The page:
Universes are barely sketched and hardly feel different from the primary world. One early sequence shows some promise, depicting Stephen Strange and a mysterious girl from his dreams, America Chavez (Xochitl Gomez, a welcome new addition to the ensemble who is both strong-willed and uncertain of the proper way to use her powers), freefalling and crossing over into alternate universes in quick succession. One of them shows the characters visualized as globs of paint for roughly 5 seconds, and that’s it. It’s as if the filmmakers came up with concepts and tossed some of them in for one set-piece without ever having any intention of expanding upon them for storytelling and characterization purposes like one would assume a multiverse would and should. There’s also a universe with the most advanced understanding of the multiverse, yet is filled with arguably dumb decision-making on behalf of everyone involved.
Here’s where I start to surprise myself with my dislike of Doctor Strange in the Multiverse of Madness: it’s easily the only Marvel Cinematic Universe entry not concerned with jokes and quips, which should be right up my alley but works against it considering, while there is a horror approach here, the entire point of jumping into alternative functions is to get weird and have some creative laughs. That could be accomplished through jokes about different universes themselves or even the much-anticipated cameos. Again, I’m not going to spoil anything, but the surprise characters here come across as flat and somewhere between respectively self-contained and utterly pointless. It’s fan service that doesn’t serve a point and probably won’t even please fans.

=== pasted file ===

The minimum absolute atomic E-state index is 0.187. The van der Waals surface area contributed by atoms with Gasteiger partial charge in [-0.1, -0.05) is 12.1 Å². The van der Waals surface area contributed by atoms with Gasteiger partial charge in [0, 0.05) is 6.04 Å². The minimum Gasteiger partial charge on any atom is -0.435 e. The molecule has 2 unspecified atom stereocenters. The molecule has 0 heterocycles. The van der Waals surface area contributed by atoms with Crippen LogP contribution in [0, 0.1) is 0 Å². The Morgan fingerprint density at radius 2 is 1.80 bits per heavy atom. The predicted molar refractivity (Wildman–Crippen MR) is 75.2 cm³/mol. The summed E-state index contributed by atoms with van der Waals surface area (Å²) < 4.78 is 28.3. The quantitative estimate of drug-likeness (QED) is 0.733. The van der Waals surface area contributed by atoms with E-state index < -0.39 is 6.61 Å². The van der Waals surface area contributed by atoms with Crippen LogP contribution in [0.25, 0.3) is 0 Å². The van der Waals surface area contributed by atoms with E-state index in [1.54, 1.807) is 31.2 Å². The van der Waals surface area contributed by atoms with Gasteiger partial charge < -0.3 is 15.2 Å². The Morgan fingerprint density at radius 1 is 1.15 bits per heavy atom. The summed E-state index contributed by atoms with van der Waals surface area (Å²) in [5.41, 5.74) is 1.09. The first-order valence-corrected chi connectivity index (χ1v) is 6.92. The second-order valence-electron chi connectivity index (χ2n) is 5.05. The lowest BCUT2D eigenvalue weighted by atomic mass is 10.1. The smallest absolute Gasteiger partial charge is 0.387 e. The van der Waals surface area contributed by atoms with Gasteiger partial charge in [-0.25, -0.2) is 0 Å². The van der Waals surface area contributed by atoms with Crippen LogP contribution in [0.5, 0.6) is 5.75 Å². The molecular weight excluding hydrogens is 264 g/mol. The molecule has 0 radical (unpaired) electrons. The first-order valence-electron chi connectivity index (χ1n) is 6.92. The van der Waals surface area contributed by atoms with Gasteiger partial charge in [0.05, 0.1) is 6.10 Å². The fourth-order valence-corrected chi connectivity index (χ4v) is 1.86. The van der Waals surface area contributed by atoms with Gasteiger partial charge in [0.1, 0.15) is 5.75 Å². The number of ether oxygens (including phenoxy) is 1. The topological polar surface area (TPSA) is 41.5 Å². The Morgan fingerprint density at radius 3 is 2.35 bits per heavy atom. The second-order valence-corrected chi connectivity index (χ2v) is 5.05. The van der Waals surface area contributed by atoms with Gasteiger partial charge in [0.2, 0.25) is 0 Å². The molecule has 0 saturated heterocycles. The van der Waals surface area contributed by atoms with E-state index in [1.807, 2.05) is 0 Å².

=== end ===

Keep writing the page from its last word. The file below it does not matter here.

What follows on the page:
At the very least, Sam Raimi gets down aspects of that horror. The film is never terrifying, but it is filled with creepy imagery, atmospheric dread, and moments of visceral violence (even without seeing much blood). A third-act plot point also allows the filmmakers to whip up some striking practical effects, even if they are enhanced with CGI. Sam Raimi is maddeningly restrained by Doctor Strange and the Multiverse of Madness and Marvel overlords, stuck with relatively weak material (and far too many plot strands to juggle) that is only digestible and exciting to watch for its special effects. Maybe in another universe everything came together.
Flickering Myth Rating – Film: ★ ★ / Movie: ★ ★ ★
Robert Kojder is a member of the Chicago Film Critics Association and the Critics Choice Association. He is also the Flickering Myth Reviews Editor. Check here for new reviews, follow my Twitter or Letterboxd, or email me at MetalGearSolid719@gmail.com